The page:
But a lot of new media doesn’t fit that bill for me. Take this blog, for example. No one tells me what subjects to focus on, what each post should say, what absolutely positively needs to be said. It’s a soapbox, really. The same holds true for my Twitter account. It’s there, waiting for me to feed it. There’s no assignment, no task to complete. Just the soapbox, waiting for me to step up and have my say. But just because I can have a say, should I?

Consider something as simple as a Facebook update. Do you think twice before you fill in that box? Do you wonder if it’s pertinent enough or witty enough or important enough? Sometimes the answer to that question is simple and you post away. But when it’s not, do you point your browser elsewhere?

Clearly there are those who deserve a say, and there’s ample evidence of these new methods of having it are working and working well. If you are a public figure, or the least bit concerned about public perceptions, the climate of the blogosphere is critical. And I’m sure most of you already know that the story of the plane in the Hudson was broken by a Twitter feed. What’s more, I don’t think it’s too much of a stretch to say that the ability to capitalize on new media played a key role in electing our president.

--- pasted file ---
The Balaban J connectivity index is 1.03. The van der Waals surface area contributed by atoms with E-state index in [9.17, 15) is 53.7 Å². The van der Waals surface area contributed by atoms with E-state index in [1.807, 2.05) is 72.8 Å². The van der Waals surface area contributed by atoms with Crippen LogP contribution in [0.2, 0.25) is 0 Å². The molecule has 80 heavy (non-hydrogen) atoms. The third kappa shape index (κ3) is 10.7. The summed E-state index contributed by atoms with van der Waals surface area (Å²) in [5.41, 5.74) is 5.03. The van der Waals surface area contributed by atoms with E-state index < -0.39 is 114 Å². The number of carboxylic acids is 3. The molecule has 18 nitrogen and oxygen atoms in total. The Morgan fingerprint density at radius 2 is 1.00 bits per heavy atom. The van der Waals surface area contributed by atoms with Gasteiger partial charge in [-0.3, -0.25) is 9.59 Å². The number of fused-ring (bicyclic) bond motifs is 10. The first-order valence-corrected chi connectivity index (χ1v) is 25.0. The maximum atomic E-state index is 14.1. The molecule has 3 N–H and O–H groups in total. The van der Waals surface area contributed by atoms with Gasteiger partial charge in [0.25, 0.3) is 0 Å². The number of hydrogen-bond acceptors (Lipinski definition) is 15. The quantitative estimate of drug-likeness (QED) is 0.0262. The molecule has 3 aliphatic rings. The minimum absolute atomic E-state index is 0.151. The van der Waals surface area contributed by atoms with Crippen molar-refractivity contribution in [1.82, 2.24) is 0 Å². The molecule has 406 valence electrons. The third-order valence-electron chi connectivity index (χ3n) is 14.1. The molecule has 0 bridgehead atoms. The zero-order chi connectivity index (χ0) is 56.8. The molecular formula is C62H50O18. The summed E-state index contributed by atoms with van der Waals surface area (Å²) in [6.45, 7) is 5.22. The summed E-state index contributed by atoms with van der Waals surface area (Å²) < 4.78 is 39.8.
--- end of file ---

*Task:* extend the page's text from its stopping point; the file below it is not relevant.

But when it’s all said and done, I think striking this balance between what we can say and what we need to say remains an unresolved issue for many of us, even though my annoying pal says “What a load of hooey.”

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I can’t even begin to estimate how many hours I’ve spent in the last few weeks trying to help people tell their own story, and tell it in a way that will be compelling to others. I’m amazed sometimes at how hard this can be, even for people who have great stories to tell.